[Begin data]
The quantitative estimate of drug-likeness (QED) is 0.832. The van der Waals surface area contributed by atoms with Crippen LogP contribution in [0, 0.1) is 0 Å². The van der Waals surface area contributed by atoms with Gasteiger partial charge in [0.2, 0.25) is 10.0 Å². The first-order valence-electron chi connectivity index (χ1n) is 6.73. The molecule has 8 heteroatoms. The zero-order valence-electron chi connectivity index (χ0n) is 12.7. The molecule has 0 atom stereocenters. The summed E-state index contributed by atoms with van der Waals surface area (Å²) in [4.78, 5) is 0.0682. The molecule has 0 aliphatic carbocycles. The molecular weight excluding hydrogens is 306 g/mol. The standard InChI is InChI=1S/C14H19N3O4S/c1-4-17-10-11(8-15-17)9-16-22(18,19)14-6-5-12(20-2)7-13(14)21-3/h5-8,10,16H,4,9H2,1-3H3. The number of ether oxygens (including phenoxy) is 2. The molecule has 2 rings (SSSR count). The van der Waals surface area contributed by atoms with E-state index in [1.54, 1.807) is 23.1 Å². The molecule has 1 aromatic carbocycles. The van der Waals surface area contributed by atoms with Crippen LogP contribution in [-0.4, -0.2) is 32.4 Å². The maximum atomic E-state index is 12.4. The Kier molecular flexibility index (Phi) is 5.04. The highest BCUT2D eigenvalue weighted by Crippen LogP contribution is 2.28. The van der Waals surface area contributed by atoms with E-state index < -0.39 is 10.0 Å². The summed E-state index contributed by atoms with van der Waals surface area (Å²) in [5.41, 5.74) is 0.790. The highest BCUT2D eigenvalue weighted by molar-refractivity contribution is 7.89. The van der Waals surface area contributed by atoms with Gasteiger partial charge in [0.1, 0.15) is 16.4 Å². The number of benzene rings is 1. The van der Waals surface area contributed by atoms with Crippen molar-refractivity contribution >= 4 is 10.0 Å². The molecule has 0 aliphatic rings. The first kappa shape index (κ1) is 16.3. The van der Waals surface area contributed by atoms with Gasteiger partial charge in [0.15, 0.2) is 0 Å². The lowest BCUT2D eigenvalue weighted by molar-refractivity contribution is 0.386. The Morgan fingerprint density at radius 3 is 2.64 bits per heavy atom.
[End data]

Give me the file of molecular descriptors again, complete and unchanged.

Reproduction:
The quantitative estimate of drug-likeness (QED) is 0.832. The van der Waals surface area contributed by atoms with Crippen LogP contribution in [0, 0.1) is 0 Å². The van der Waals surface area contributed by atoms with Gasteiger partial charge in [0.2, 0.25) is 10.0 Å². The first-order valence-electron chi connectivity index (χ1n) is 6.73. The molecule has 8 heteroatoms. The zero-order valence-electron chi connectivity index (χ0n) is 12.7. The molecule has 0 atom stereocenters. The summed E-state index contributed by atoms with van der Waals surface area (Å²) in [4.78, 5) is 0.0682. The molecule has 0 aliphatic carbocycles. The molecular weight excluding hydrogens is 306 g/mol. The standard InChI is InChI=1S/C14H19N3O4S/c1-4-17-10-11(8-15-17)9-16-22(18,19)14-6-5-12(20-2)7-13(14)21-3/h5-8,10,16H,4,9H2,1-3H3. The number of ether oxygens (including phenoxy) is 2. The molecule has 2 rings (SSSR count). The van der Waals surface area contributed by atoms with E-state index in [1.54, 1.807) is 23.1 Å². The molecule has 1 aromatic carbocycles. The van der Waals surface area contributed by atoms with Crippen LogP contribution in [-0.4, -0.2) is 32.4 Å². The maximum atomic E-state index is 12.4. The Kier molecular flexibility index (Phi) is 5.04. The highest BCUT2D eigenvalue weighted by Crippen LogP contribution is 2.28. The van der Waals surface area contributed by atoms with E-state index < -0.39 is 10.0 Å². The summed E-state index contributed by atoms with van der Waals surface area (Å²) in [5.41, 5.74) is 0.790. The highest BCUT2D eigenvalue weighted by molar-refractivity contribution is 7.89. The van der Waals surface area contributed by atoms with Gasteiger partial charge in [0.1, 0.15) is 16.4 Å². The number of benzene rings is 1. The van der Waals surface area contributed by atoms with Crippen molar-refractivity contribution >= 4 is 10.0 Å². The molecule has 0 aliphatic rings. The first kappa shape index (κ1) is 16.3. The van der Waals surface area contributed by atoms with Gasteiger partial charge in [0.15, 0.2) is 0 Å². The lowest BCUT2D eigenvalue weighted by molar-refractivity contribution is 0.386. The Morgan fingerprint density at radius 3 is 2.64 bits per heavy atom.